A second important observation was that the distance traveled for breast reconstruction has increased over time, whereas it is unchanged for those who do not undergo reconstruction. Since 1998, the distance traveled by women who underwent breast reconstruction increased by 2 percent each year (p = 0.04) (Table 2). A variety of factors may contribute to this trend. Although the overall rate of breast reconstruction is increasing nationwide, plastic surgeons who perform these procedures may be saturated geographically, requiring patients to seek care at a greater distance. It is estimated that by 2020 there will be a significant shortage of plastic surgeons because of the growing U.S. population, a significant number of retiring surgeons, and a fixed number of training positions.22 Alternatively, the number of plastic surgeons performing breast reconstruction may be decreasing because of falling reimbursement rates, particularly for autologous breast reconstruction.23 Lastly, although microsurgical breast reconstruction was not specifically measured in this study, it creates a number of barriers that may negatively impact the ability to perform these procedures widely. Not only is specialized training necessary to perform microsurgery techniques, it is also commonly performed in urban academic centers where residents are available.11,24
The type of institution where a woman received care was observed to impact her rate of reconstruction, creating the observed geographic disparity. For example, women treated at academic centers needed to travel more than double the distance than those who received care at community or comprehensive community hospitals, but underwent reconstruction at the highest rates (Fig. 2) (p < 0.01). Although other studies have shown the association between academic centers and reconstruction rates, none has demonstrated travel distance as a factor.25 Academic centers provide subspecialty care, which may affect referral patterns, and also possess extra resources, including residents, skilled nursing staff, and financial incentives, which may promote reconstruction.11,21,23,24,26–28 Alternatively, women may choose academic centers because of their reputation, prestige, or research notoriety.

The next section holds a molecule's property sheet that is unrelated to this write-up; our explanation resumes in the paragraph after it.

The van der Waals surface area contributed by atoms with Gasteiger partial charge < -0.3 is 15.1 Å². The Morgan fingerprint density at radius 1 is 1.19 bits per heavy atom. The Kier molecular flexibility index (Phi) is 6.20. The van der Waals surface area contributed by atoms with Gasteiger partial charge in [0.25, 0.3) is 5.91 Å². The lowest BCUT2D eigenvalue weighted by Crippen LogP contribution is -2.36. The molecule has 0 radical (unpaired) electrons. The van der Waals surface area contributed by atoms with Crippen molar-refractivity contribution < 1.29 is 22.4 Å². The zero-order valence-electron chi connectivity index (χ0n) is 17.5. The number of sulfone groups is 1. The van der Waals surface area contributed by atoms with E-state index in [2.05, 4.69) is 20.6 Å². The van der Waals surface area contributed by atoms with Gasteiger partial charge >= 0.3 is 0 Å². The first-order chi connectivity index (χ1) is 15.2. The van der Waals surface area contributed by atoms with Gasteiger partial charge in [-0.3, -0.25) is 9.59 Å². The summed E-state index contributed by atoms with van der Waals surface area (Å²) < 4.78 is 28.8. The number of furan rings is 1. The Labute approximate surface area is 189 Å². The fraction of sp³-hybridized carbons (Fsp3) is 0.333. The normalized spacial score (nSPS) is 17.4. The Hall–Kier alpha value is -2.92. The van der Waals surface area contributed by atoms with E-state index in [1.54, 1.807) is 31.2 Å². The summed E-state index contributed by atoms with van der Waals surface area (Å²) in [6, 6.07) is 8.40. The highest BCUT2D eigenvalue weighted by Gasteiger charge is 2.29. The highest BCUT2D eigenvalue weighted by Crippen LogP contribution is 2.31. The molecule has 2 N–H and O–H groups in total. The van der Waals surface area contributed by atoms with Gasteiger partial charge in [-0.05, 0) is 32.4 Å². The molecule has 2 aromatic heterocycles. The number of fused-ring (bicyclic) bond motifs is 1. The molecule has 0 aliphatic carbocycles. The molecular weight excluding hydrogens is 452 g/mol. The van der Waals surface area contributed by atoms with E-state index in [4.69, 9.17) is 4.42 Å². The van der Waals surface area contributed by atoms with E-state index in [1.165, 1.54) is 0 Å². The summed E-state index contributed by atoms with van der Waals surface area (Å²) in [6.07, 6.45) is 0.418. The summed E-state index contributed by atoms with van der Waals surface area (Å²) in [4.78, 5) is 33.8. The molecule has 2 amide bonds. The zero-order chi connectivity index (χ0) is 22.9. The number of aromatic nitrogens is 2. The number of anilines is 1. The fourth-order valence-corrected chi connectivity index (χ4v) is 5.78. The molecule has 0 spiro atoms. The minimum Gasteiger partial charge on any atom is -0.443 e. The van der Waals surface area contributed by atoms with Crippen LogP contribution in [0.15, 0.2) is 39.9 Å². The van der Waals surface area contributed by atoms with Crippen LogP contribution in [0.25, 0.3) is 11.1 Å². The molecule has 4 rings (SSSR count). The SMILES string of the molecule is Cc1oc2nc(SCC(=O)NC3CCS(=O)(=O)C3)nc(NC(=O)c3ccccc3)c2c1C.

A secondary aim of the current study was to determine whether the distance traveled by patients to undergo autologous reconstruction was greater than that for implant reconstruction. When travel distance was dichotomized by method of reconstruction (Table 3), the average distance to undergo autologous reconstruction was greater than that for prosthetic techniques. Moreover, the distance traveled for autologous reconstruction was greater than for implants in 12 of the 14 years evaluated. Whereas autologous transfer used to be the most common method, implants are now the predominant method of breast reconstruction.12 Furthermore, with widespread adoption of perforator flaps, autologous reconstruction has become increasingly specialized, requiring advanced training and more resources, including but not limited to microscopes, flap monitoring devices, and specially trained nursing staff.24 The greater impact of these changes to the health care system has been a smaller number of hospitals providing this service, with the downstream effect of increased travel distance for the patient.4